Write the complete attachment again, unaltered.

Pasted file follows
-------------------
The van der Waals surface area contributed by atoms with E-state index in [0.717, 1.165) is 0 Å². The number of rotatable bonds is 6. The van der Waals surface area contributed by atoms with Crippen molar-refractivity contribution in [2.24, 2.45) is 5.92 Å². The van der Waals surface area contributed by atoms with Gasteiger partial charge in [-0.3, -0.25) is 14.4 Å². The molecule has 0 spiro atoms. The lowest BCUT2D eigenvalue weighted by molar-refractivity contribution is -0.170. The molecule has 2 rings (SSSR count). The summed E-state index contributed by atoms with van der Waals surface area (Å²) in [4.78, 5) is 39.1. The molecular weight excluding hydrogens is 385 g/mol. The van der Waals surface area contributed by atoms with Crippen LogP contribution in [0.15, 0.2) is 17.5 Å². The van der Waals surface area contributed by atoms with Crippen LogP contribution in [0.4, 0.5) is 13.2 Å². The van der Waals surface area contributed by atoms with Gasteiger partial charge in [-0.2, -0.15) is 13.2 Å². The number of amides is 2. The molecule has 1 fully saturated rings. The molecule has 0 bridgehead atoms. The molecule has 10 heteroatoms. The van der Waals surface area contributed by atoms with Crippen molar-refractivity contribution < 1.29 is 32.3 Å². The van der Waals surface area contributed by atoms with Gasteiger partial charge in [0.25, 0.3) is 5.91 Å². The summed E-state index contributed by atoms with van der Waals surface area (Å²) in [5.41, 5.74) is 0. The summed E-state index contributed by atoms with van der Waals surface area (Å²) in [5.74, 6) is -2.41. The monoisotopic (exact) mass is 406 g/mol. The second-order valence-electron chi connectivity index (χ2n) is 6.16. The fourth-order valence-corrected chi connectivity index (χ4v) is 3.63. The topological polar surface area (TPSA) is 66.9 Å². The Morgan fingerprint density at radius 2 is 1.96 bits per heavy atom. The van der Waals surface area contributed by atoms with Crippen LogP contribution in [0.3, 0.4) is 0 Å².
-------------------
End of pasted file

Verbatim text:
The van der Waals surface area contributed by atoms with E-state index in [0.717, 1.165) is 0 Å². The number of rotatable bonds is 6. The van der Waals surface area contributed by atoms with Crippen molar-refractivity contribution in [2.24, 2.45) is 5.92 Å². The van der Waals surface area contributed by atoms with Gasteiger partial charge in [-0.3, -0.25) is 14.4 Å². The molecule has 0 spiro atoms. The lowest BCUT2D eigenvalue weighted by molar-refractivity contribution is -0.170. The molecule has 2 rings (SSSR count). The summed E-state index contributed by atoms with van der Waals surface area (Å²) in [4.78, 5) is 39.1. The molecular weight excluding hydrogens is 385 g/mol. The van der Waals surface area contributed by atoms with Crippen LogP contribution in [0.15, 0.2) is 17.5 Å². The van der Waals surface area contributed by atoms with Crippen LogP contribution in [0.4, 0.5) is 13.2 Å². The van der Waals surface area contributed by atoms with Gasteiger partial charge in [-0.2, -0.15) is 13.2 Å². The number of amides is 2. The molecule has 1 fully saturated rings. The molecule has 0 bridgehead atoms. The molecule has 10 heteroatoms. The van der Waals surface area contributed by atoms with Crippen molar-refractivity contribution < 1.29 is 32.3 Å². The van der Waals surface area contributed by atoms with Gasteiger partial charge in [0.25, 0.3) is 5.91 Å². The summed E-state index contributed by atoms with van der Waals surface area (Å²) in [5.41, 5.74) is 0. The summed E-state index contributed by atoms with van der Waals surface area (Å²) in [5.74, 6) is -2.41. The monoisotopic (exact) mass is 406 g/mol. The second-order valence-electron chi connectivity index (χ2n) is 6.16. The fourth-order valence-corrected chi connectivity index (χ4v) is 3.63. The topological polar surface area (TPSA) is 66.9 Å². The Morgan fingerprint density at radius 2 is 1.96 bits per heavy atom. The van der Waals surface area contributed by atoms with Crippen LogP contribution in [0.3, 0.4) is 0 Å².